Pennsylvania-Ohio Boundary Retracement Survey

The border between Pennsylvania and Ohio is particularly important in the history of the Western Reserve as it was used as the base line, or foundation, of all the surveys of the Reserve, in 1796. This border, called the "Ellicott Line" after the original surveyor Andrew Ellicott, was originally surveyed and marked in 1786. From 1878-1882 the two states formed a boundary commission to jointly re-survey and add additional monuments, approximately one every mile over the 92-mile long line. Now, for the past several years, a joint team of volunteers from the professional surveyors' organizations in Ohio and Pennsylvania are re-tracing the 1880s survey, locating the original underground markers and restoring the surface reference monuments to their proper position along the boundary. In the process, some of the surviving Ellicott boundary markers have also been located.

Here are some photos I (Bill Barrow) took in 1994 when I joined a party of surveyors for an afternoon. I discovered that I am not, in fact, immune to poison ivy, but that's a story for another web page. (These captions have been edited to clarify some ambiguities in my original wording that led some professional concerns about what was being done.)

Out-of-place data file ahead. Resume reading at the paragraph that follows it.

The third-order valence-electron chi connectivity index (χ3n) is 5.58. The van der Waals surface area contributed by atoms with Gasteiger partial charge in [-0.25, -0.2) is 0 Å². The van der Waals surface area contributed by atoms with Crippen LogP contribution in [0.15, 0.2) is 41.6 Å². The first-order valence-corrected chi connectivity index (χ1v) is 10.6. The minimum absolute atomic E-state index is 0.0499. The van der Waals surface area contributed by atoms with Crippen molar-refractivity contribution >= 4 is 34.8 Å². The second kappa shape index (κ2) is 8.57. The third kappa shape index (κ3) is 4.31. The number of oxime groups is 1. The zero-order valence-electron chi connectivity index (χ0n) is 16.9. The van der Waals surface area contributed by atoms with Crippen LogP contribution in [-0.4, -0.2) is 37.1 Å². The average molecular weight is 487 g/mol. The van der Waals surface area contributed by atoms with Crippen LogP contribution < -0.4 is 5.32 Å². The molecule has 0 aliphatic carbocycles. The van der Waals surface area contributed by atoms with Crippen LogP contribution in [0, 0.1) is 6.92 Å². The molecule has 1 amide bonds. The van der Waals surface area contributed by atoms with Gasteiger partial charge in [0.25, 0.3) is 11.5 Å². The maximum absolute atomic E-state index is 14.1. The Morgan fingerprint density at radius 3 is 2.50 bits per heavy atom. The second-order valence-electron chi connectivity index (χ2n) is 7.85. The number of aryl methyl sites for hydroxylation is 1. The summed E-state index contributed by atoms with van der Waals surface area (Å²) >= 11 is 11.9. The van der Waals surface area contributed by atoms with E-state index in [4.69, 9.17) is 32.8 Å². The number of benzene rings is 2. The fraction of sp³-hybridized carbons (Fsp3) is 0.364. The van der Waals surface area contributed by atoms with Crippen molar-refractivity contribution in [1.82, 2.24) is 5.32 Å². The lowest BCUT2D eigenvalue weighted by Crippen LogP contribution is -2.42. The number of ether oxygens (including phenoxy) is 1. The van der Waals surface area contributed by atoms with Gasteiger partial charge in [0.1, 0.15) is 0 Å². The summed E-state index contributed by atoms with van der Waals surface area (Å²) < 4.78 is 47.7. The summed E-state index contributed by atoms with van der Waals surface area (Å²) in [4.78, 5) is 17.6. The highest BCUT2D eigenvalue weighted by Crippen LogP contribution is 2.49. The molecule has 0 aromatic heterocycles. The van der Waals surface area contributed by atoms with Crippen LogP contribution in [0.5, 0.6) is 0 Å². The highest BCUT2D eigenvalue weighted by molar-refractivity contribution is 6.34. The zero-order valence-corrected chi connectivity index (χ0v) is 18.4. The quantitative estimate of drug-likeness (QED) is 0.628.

Finding the underground monument is the first step. A field traverse is performed to locate where to dig. The original state boundary markers are buried anywhere from 2 to 10 below ground. The reference monuments on the ground surface have tended to migrate from their original positions, having been damaged, or in some cases, destroyed or totally removed by vandals or construction.


Preparing to haul a reference monument 32 feet from a spot where the property owner had moved it, back to its original position over the underground marker. Since the reference monuments weigh around 500 pounds, this particular location involved fastening it by rope to a truck to help move it. Then the reference monument can be reburied in its original location.


Pulled up from the earth, this reference monument receives a little cleaning before being re-situated over the underground monument.


Not all reference monuments were as out-of-place as the one above. This reference monument was found leaning but still on top of the original underground marker. It was reset over the underground monument that was undisturbed. This monument marks the point 32 miles south of Lake Erie along the western border of Pennsylvania.


Using modern equipment, a volunteer surveyor prepares to survey from the restored reference monument. The "official" state boundary marker is actually buried below this reference stone.


The retracement survey continues, using Global Positioning System (GPS) technology to accurately establish geodetic positions on each of the monuments along the Ohio-Pennsylvania border. For further information, you can contact Dean Ringle at


Cleveland Cartography

Last updated June 21, 2003